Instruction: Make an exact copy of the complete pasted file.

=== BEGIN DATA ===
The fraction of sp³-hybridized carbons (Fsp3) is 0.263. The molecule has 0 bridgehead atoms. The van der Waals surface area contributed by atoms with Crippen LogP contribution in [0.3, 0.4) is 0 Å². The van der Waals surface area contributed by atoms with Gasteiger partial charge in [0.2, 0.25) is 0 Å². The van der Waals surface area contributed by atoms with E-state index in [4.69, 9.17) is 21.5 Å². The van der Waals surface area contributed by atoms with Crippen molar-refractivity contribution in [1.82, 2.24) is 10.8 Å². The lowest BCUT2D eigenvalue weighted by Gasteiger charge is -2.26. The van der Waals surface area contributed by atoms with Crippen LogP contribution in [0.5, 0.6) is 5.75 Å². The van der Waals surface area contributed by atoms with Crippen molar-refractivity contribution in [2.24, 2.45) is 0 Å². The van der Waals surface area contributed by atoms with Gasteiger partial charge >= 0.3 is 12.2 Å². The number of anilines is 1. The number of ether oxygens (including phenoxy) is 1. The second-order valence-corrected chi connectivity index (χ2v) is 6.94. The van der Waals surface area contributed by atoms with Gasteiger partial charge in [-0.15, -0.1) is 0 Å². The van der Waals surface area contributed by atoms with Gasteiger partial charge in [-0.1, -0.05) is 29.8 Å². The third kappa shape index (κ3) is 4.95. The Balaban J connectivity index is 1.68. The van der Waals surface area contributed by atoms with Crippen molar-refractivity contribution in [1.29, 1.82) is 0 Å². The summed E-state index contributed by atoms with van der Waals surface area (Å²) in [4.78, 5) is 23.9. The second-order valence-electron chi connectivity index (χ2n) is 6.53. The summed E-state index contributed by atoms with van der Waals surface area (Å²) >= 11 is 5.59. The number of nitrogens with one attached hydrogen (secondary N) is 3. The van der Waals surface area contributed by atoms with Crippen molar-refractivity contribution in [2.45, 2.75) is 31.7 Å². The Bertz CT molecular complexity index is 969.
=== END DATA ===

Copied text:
The fraction of sp³-hybridized carbons (Fsp3) is 0.263. The molecule has 0 bridgehead atoms. The van der Waals surface area contributed by atoms with Crippen LogP contribution in [0.3, 0.4) is 0 Å². The van der Waals surface area contributed by atoms with Gasteiger partial charge in [0.2, 0.25) is 0 Å². The van der Waals surface area contributed by atoms with E-state index in [4.69, 9.17) is 21.5 Å². The van der Waals surface area contributed by atoms with Crippen molar-refractivity contribution in [1.82, 2.24) is 10.8 Å². The lowest BCUT2D eigenvalue weighted by Gasteiger charge is -2.26. The van der Waals surface area contributed by atoms with Crippen LogP contribution in [0.5, 0.6) is 5.75 Å². The van der Waals surface area contributed by atoms with Crippen molar-refractivity contribution in [2.24, 2.45) is 0 Å². The van der Waals surface area contributed by atoms with Gasteiger partial charge >= 0.3 is 12.2 Å². The number of anilines is 1. The number of ether oxygens (including phenoxy) is 1. The second-order valence-corrected chi connectivity index (χ2v) is 6.94. The van der Waals surface area contributed by atoms with Gasteiger partial charge in [-0.15, -0.1) is 0 Å². The van der Waals surface area contributed by atoms with Gasteiger partial charge in [-0.1, -0.05) is 29.8 Å². The third kappa shape index (κ3) is 4.95. The Balaban J connectivity index is 1.68. The van der Waals surface area contributed by atoms with Crippen molar-refractivity contribution in [1.29, 1.82) is 0 Å². The summed E-state index contributed by atoms with van der Waals surface area (Å²) in [4.78, 5) is 23.9. The second-order valence-electron chi connectivity index (χ2n) is 6.53. The summed E-state index contributed by atoms with van der Waals surface area (Å²) >= 11 is 5.59. The number of nitrogens with one attached hydrogen (secondary N) is 3. The van der Waals surface area contributed by atoms with Crippen molar-refractivity contribution in [2.45, 2.75) is 31.7 Å². The Bertz CT molecular complexity index is 969.